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Tuesday, 22 June 2010

The Woman Who Inspired Me

By D. Sugar

Mom was one of the first “women libbers.” My father did that for her (or depending upon your degree of sexism, to her).  You see, he ran out on us, deserted us when I was ten and my sister Babe was five.

So there we were, two kids and Mom, trying to find traces of the spousal and patriarchal devotion bullshit that men are always touting (and spouting!). It was early 60’s and our economic state was as depressed and depressing as our family situation. Nothing was coming in; no Daddy, no dough!

So-o-o-o, Mom had to go to work to get money to buy food and pay for other frivolities like clothes and rent. And herein lies the story of a hero, my hero, my best friend, my Mom. She was determined to keep our little family together. Yet all around us neighbors in the same fix were giving up their kids either to adoption agencies or foster homes.

Back then, it was almost impossible to raise kids and cash at the same time. Back then, women were fair game for the factory owners, the only viable employers, what with killing hours, dangerous working conditions and pitiful pay.

But my Mom, like Joan of Arc, Annie Oakley and a little of Ma Barker and Bonnie without Clyde thrown in, decided to slam tradition and tie a feminist knot of security around her little brood. She took two jobs, worked night and day, thumbed her nose at convention and screamed to the world, “Hey, lookka me, I’m dancin’!”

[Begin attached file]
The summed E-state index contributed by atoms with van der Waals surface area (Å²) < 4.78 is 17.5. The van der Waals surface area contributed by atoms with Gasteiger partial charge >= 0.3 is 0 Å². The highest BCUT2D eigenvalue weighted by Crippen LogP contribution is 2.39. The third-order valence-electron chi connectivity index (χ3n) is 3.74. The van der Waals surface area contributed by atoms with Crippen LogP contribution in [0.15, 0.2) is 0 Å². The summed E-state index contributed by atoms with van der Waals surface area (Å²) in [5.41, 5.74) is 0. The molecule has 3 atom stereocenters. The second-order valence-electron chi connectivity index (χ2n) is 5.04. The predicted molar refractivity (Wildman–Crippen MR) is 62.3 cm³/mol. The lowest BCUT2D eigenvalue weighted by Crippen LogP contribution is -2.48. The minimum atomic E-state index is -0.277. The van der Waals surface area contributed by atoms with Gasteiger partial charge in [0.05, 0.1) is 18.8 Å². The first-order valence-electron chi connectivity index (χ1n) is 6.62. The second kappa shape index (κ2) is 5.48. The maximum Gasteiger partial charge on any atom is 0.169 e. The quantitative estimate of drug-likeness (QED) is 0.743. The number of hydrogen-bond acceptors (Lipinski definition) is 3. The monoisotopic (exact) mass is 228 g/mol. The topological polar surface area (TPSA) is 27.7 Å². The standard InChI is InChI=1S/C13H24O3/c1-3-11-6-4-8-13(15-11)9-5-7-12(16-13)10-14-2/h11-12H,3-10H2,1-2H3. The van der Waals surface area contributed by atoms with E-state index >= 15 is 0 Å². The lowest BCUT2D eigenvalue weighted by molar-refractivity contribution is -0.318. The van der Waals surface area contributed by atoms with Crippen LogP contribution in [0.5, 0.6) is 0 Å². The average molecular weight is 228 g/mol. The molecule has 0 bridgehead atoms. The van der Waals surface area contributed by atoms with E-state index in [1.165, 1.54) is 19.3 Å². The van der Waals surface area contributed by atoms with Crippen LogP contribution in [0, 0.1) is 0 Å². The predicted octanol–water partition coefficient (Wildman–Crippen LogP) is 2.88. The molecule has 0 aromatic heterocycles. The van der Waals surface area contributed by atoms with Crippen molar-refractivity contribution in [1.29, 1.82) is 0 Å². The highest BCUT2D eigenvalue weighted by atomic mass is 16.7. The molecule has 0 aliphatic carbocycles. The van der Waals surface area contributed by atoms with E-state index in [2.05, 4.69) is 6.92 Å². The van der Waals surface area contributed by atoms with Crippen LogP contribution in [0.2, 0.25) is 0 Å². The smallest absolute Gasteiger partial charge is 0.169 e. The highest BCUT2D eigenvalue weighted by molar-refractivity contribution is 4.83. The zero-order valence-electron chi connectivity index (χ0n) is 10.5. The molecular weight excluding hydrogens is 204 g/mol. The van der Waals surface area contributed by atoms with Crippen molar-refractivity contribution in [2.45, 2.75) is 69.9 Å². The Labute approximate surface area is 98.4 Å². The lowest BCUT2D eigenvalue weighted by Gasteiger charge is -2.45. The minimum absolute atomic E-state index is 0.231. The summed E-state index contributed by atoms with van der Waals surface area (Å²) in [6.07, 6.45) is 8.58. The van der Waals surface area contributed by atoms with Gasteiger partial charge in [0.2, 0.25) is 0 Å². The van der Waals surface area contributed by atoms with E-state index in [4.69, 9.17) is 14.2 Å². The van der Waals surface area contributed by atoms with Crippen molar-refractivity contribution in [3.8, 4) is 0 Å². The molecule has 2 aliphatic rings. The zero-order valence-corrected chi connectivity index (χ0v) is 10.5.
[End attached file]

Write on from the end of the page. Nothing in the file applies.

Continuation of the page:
This is my spin on stuff that I only heard about, but it’s remembering our interaction, the experiences we shared, her capers and her marvelous stories that give me the greatest rush.

My Mom had a great sense of style and loved clothes. She had a flair for the dramatic and with a few stitches and tucks was able to transform a piece of burlap potato sacking into what could pass for a fine silk dress. She always looked like – well, maybe not a million bucks, but thousands, which in those depressed times was the equivalent.

One of her jobs was as salesgirl in an exclusive dress shop on the Upper East Side and she would tell us exciting stories about the fancy ladies and their escorts who frequented the salon. We would sit breathless and wide-eyed as she painted word pictures of the elegant and very expensive fashions these glamorous ladies chose and that were paid for by the gentlemen.

It wasn’t until we were older that she confessed that these glamorous ladies were high-class hookers who shopped up a storm on weekends with their boyfriends in tow and then came back on weekdays to return their loot for a cash refund. Boy, did we laugh!

Mom always told us that first impressions were based on appearance and so many of my memories are linked to clothes, visuals, images. My dresses were so highly starched that sitting down produced a sharp cracking sound that startled everyone within earshot and embarrassed me. My white shoes were so white they’d get lost in a snow bank and my black patent pumps were so shiny that looking down at them blinded me and so I got a stiff neck from keeping my head in an upright averted position.

When I started dating, Mom advised me on clothes choices. She bought me a lovely red suit to wear when I had my first date with a new boy in town. It was an extravagance, but worth it, she said. However, since I really didn’t need the suit, what if the boy didn’t show, if he “stood me up”?